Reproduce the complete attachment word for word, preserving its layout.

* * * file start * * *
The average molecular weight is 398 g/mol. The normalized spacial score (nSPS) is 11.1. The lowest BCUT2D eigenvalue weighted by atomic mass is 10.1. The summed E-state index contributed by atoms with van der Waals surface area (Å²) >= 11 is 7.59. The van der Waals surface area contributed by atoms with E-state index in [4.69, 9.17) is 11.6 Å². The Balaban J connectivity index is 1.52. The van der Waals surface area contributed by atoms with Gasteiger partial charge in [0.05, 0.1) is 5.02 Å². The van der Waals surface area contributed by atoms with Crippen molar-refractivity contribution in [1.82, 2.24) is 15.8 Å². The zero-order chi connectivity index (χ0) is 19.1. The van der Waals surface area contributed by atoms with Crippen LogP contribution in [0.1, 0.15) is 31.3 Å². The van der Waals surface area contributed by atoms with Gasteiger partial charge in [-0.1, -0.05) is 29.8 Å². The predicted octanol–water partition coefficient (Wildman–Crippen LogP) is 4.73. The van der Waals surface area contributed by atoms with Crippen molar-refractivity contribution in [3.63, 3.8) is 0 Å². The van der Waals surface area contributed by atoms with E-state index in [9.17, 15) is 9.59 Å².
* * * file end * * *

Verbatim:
The average molecular weight is 398 g/mol. The normalized spacial score (nSPS) is 11.1. The lowest BCUT2D eigenvalue weighted by atomic mass is 10.1. The summed E-state index contributed by atoms with van der Waals surface area (Å²) >= 11 is 7.59. The van der Waals surface area contributed by atoms with E-state index in [4.69, 9.17) is 11.6 Å². The Balaban J connectivity index is 1.52. The van der Waals surface area contributed by atoms with Gasteiger partial charge in [0.05, 0.1) is 5.02 Å². The van der Waals surface area contributed by atoms with Crippen molar-refractivity contribution in [1.82, 2.24) is 15.8 Å². The zero-order chi connectivity index (χ0) is 19.1. The van der Waals surface area contributed by atoms with Crippen LogP contribution in [0.1, 0.15) is 31.3 Å². The van der Waals surface area contributed by atoms with Gasteiger partial charge in [-0.1, -0.05) is 29.8 Å². The predicted octanol–water partition coefficient (Wildman–Crippen LogP) is 4.73. The van der Waals surface area contributed by atoms with Crippen molar-refractivity contribution in [3.63, 3.8) is 0 Å². The van der Waals surface area contributed by atoms with E-state index in [9.17, 15) is 9.59 Å².